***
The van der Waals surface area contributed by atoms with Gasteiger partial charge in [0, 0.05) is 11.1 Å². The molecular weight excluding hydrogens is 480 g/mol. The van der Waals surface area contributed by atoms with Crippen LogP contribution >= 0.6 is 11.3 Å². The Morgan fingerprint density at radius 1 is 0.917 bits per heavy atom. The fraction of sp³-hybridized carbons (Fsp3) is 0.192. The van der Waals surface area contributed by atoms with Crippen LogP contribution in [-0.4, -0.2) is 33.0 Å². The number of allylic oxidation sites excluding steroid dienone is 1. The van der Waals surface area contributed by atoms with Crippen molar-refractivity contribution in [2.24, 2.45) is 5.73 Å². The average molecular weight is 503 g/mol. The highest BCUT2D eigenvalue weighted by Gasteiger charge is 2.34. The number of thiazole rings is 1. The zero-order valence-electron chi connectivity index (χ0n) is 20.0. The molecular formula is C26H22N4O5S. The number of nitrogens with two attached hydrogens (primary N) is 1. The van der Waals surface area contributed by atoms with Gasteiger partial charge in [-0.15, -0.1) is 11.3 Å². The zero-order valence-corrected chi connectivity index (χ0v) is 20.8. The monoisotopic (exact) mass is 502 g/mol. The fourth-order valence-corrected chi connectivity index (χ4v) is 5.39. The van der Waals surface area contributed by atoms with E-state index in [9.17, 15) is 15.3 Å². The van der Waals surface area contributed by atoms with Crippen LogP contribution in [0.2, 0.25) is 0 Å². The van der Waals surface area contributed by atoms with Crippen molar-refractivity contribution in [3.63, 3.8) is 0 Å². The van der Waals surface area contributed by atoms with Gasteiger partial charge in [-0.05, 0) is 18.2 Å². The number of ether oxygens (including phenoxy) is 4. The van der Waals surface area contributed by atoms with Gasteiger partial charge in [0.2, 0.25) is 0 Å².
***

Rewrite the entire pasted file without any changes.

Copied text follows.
The van der Waals surface area contributed by atoms with Gasteiger partial charge in [0, 0.05) is 11.1 Å². The molecular weight excluding hydrogens is 480 g/mol. The van der Waals surface area contributed by atoms with Crippen LogP contribution >= 0.6 is 11.3 Å². The Morgan fingerprint density at radius 1 is 0.917 bits per heavy atom. The fraction of sp³-hybridized carbons (Fsp3) is 0.192. The van der Waals surface area contributed by atoms with Crippen LogP contribution in [-0.4, -0.2) is 33.0 Å². The number of allylic oxidation sites excluding steroid dienone is 1. The van der Waals surface area contributed by atoms with Crippen molar-refractivity contribution in [2.24, 2.45) is 5.73 Å². The average molecular weight is 503 g/mol. The highest BCUT2D eigenvalue weighted by Gasteiger charge is 2.34. The number of thiazole rings is 1. The zero-order valence-electron chi connectivity index (χ0n) is 20.0. The molecular formula is C26H22N4O5S. The number of nitrogens with two attached hydrogens (primary N) is 1. The van der Waals surface area contributed by atoms with Gasteiger partial charge in [-0.15, -0.1) is 11.3 Å². The zero-order valence-corrected chi connectivity index (χ0v) is 20.8. The monoisotopic (exact) mass is 502 g/mol. The fourth-order valence-corrected chi connectivity index (χ4v) is 5.39. The van der Waals surface area contributed by atoms with E-state index in [9.17, 15) is 15.3 Å². The van der Waals surface area contributed by atoms with Crippen LogP contribution in [0.2, 0.25) is 0 Å². The van der Waals surface area contributed by atoms with Crippen molar-refractivity contribution in [3.63, 3.8) is 0 Å². The van der Waals surface area contributed by atoms with Gasteiger partial charge in [-0.05, 0) is 18.2 Å². The number of ether oxygens (including phenoxy) is 4. The van der Waals surface area contributed by atoms with Gasteiger partial charge in [0.2, 0.25) is 0 Å².